BOGOTA, Colombia – John McCain kicked off a three-day Latin American trip on Tuesday, proclaiming his support for a free trade deal with Colombia and backing its president’s war against drugs and leftist rebels.
Speaking at the historic coastal city of Cartagena, the presumptive Republican presidential candidate voiced pro-free trade views at a time when such policies are increasingly unpopular in Congress and with the U.S. public.
McCain’s Democratic opponent, Barack Obama, has said he is opposed to free trade with Colombia unless it makes significant advances in improving labor and human rights. Killings of Colombian labor leaders over the years have galvanized Democratic opposition to a deal.
But McCain, speaking as Colombian President Alvaro Uribe and his traveling companions U.S. Sens. Joe Lieberman, I-Conn., and Lindsey Graham, R-S.C., looked on, described the benefits of free trade as significant.
“Free trade is important for Colombia and for the world,” McCain said.
Campaign officials said McCain was making his trip to Colombia and Mexico, where he will fly today and stay until late Thursday afternoon, to emphasize his national security credentials and to differentiate himself from Obama on trade. But some observers said his policy stance carried risks with an electorate that sees free trade as tilting against U.S. workers.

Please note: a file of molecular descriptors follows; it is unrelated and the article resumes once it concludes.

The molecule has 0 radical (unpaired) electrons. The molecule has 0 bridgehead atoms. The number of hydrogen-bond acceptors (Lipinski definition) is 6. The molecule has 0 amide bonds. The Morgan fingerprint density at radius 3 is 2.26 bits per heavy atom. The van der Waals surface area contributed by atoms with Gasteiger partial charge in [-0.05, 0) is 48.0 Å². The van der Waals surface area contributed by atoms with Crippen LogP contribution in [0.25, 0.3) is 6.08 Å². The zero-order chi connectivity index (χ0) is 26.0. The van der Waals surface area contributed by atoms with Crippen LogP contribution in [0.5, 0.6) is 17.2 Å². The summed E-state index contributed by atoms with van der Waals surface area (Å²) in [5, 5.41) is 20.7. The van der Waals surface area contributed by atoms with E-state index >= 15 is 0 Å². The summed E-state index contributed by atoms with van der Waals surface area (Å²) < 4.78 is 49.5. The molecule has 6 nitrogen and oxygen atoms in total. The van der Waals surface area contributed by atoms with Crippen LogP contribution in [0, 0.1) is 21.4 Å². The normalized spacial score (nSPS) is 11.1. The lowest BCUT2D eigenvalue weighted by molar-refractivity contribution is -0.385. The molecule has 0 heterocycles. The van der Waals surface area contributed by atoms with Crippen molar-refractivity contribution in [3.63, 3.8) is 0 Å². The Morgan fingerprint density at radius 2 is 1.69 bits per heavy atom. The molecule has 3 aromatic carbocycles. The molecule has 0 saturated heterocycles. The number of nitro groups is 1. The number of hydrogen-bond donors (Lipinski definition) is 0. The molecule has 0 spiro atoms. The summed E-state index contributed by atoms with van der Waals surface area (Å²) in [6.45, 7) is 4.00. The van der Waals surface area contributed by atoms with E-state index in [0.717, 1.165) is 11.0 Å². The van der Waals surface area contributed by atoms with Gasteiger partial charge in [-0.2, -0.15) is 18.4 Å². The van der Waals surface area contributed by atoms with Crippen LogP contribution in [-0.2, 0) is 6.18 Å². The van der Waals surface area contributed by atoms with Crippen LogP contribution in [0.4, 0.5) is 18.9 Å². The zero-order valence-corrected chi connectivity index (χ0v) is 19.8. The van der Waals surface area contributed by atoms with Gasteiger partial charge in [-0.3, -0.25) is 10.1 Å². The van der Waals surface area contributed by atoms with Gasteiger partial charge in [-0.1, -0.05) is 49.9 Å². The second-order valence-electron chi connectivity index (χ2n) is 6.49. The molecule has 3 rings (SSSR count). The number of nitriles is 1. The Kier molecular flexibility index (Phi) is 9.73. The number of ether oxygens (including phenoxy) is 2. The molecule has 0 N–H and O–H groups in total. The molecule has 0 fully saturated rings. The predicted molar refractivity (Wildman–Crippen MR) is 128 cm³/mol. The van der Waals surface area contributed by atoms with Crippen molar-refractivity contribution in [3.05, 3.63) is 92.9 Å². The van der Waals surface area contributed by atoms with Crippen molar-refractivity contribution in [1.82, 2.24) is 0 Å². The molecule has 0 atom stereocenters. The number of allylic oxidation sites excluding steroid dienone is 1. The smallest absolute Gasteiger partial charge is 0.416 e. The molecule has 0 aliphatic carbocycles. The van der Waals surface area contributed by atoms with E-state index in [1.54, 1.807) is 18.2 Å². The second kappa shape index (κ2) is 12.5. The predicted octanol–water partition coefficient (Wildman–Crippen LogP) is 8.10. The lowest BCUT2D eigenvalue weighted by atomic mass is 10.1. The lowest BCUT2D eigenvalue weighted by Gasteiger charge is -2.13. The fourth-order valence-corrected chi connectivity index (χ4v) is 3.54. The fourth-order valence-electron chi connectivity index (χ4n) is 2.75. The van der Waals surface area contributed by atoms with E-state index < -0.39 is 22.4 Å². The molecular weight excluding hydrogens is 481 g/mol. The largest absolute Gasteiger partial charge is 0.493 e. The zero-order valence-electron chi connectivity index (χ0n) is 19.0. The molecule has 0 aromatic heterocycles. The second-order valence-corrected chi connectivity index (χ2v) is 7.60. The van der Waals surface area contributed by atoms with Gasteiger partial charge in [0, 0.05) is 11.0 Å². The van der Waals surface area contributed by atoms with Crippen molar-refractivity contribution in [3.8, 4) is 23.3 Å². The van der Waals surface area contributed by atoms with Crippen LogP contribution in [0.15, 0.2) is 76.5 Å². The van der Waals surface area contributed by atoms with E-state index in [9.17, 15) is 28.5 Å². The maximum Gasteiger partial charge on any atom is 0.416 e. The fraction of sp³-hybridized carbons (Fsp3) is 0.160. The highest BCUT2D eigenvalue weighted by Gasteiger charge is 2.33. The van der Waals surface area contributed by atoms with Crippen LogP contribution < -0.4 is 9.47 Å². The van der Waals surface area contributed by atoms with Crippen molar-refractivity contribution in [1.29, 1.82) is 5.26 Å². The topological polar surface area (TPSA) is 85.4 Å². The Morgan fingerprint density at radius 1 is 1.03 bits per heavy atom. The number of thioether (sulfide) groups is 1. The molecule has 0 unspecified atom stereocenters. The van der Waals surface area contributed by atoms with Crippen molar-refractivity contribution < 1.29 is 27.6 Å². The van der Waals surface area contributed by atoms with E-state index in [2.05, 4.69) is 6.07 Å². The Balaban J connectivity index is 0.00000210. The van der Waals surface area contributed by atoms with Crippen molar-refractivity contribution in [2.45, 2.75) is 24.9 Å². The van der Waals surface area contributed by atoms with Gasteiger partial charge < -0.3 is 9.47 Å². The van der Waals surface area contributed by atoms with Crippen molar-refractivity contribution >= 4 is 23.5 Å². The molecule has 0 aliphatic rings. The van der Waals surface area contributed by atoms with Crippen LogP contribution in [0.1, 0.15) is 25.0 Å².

That concern comes despite some experts’ assessment that U.S. businesses, on balance, would be the real winners. A key reason: Under the Andean Trade Promotion and Drug Eradication Act now in effect, more than 90 percent of all goods that Colombia sells in the United States enter duty-free, while duties are imposed on nearly all U.S. goods sold in Colombia.
While fielding questions from reporters, McCain said he discussed human rights issues “at some length” with Uribe.
McCain also was asked about a recent U.N. survey that showed a 27 percent increase in coca cultivation here over the last year, despite the U.S. aid showered on this country under Plan Colombia. McCain pointed out that street prices of cocaine had risen in recent months, which he said was an indication that “the strategy is working.”
Some observers explain higher production with statistics that show more Colombian cocaine is sold in Europe than before.
McCain, who was accompanied by his wife, Cindy, thanked Uribe “for the progress you have achieved” against the Revolutionary Armed Forces of Colombia, or FARC, noting that Colombian armed forces had killed and captured several rebel leaders over the last year .